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Breaking the Ice: Housing sets stage for success, advocate says

Name: Katie Topinka

Title: Legislative director, Minnesota Housing Finance Agency

Education: Bachelor’s degree, political science and international studies, University of Wisconsin–Madison; master’s in public administration, University of Wisconsin–Milwaukee.

Katie Topinka, legislative director for the Minnesota Housing Finance Agency, sees stable housing as a foundation for success. It’s also a visible result of the state agency’s work to help offer a range of housing to low- to moderate-income Minnesotans.

“You really need that foundation to do well in school or to maintain employment or really to be healthy,” Topinka said. “It’s so important and you can see the tangible results of it.”

Topinka, with the agency for five sessions, began working on housing at the height of the foreclosure crisis for then Sen. Herb Kohl and continued focusing on the issue on Sen. Al Franken’s staff.

Q. What’s the best way to start a conversation with you?

A. I have a 2-year-old daughter, so ask me about my daughter because what parent doesn’t want to talk about their kid? She’s at a really fun age, learning lots of new words and saying funny things.

Q. What books are on your bedside table or e-reader?

A. I read “Evicted” by Matthew Desmond. It’s directly related to housing but it’s really more about what it’s like to be a low-income person living in a city in the United States. It was really eye-opening and pretty heartbreaking so I highly recommend that book. I’m also reading, “We are a Muslim, Please” by Zaiba Malik, a British Muslim journalist who was imprisoned in Bangladesh.

Q. What is a pet peeve of yours?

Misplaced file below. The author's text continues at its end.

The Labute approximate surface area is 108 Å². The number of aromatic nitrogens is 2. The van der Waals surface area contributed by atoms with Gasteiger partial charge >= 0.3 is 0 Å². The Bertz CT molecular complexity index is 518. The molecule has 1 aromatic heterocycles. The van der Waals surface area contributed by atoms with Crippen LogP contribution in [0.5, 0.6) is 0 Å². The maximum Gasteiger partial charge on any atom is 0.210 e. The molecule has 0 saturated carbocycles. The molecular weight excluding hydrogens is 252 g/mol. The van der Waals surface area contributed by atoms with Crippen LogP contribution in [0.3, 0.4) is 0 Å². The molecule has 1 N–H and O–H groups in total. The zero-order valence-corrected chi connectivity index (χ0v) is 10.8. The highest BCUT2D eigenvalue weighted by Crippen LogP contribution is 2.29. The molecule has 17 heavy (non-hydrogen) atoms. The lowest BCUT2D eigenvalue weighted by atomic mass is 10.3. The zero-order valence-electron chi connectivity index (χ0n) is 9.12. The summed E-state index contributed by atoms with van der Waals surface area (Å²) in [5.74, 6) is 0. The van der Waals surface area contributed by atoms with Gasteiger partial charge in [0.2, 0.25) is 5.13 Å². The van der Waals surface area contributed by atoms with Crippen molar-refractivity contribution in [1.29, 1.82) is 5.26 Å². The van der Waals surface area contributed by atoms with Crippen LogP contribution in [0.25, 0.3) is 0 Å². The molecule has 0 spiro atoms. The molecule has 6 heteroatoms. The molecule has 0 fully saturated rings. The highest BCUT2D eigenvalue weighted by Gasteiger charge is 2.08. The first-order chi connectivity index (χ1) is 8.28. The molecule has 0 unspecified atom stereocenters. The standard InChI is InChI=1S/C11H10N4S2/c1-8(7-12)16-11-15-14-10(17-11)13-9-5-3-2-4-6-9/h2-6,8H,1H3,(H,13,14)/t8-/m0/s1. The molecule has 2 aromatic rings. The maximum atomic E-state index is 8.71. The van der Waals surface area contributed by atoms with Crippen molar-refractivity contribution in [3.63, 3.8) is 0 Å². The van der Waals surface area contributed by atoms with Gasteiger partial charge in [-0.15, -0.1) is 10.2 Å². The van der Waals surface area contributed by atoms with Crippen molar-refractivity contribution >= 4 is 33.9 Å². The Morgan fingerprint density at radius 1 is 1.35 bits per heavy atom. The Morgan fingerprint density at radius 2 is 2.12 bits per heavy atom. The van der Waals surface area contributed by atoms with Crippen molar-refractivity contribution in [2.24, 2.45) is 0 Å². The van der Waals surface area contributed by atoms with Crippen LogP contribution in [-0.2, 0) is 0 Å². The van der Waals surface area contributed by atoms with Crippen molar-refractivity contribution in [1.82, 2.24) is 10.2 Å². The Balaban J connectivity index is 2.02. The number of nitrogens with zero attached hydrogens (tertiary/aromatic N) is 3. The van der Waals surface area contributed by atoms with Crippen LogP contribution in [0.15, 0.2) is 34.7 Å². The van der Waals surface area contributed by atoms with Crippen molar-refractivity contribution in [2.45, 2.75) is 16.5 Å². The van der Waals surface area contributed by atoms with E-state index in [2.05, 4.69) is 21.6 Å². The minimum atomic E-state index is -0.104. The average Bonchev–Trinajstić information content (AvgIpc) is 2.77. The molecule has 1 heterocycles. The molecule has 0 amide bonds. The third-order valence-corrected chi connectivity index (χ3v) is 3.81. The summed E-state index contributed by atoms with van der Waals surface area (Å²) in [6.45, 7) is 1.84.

A. A big pet peeve is when cars drive slowly in the left lane. My parents live in Wisconsin and we do a lot of trips back and forth. People on [Interstate] 94 between Wisconsin and here just love to hang out in that left lane driving slowly and it bottles everything up so it drives me crazy.

Q. What’s a favorite activity outside your job?

A. I’m a runner. I try to do a couple of longer races a year. I also like to travel, so when I go to a new city I try to go on a long run to explore the city. That’s something my grandfather always did and he was a distance runner almost until he died at 92. It’s a good tradition to carry on.

Q. If someone visits you in your hometown, what would you take them to see or do?

A. I grew up in Madison, Wisconsin. One of the best things in Madison in the summer is a huge farmers market around the Capitol Square. I would take somebody there to get fresh cheese curds and then probably walk down State Street and check out the shopping.

Q. Has an event or person been an inspiration to you?

A. My first boss was Senator Herb Kohl from Wisconsin, who has since retired. He was in public service not for the recognition or accolades but to improve the lives of people that he served.

Q. What’s one way to end partisan polarization?

A. It comes down to conversation and not just at the Capitol. I think a lot of it needs to happen in communities, acknowledging differences but then trying to find common ground. I think there is a lot of common ground on different sides of the aisle but sometimes it’s hard to get to that if you’re not talking.

Q. What is something very few people know about you?

A. I like to watch bad TV shows. I find it’s a good escape sometimes at the end of a long day. I’m just about finished with the second season of “Fuller House” on Netflix.

Q. Is there someone at the Capitol who you think does a lot of work without getting a lot of credit?

A. The people who run the snack cart that was in the Senate Office Building last year and now hopefully will be back on the second floor. … They’re there pretty long hours during those late-night debates, and those ice cream sandwiches can help you get through a long day at the end of session.

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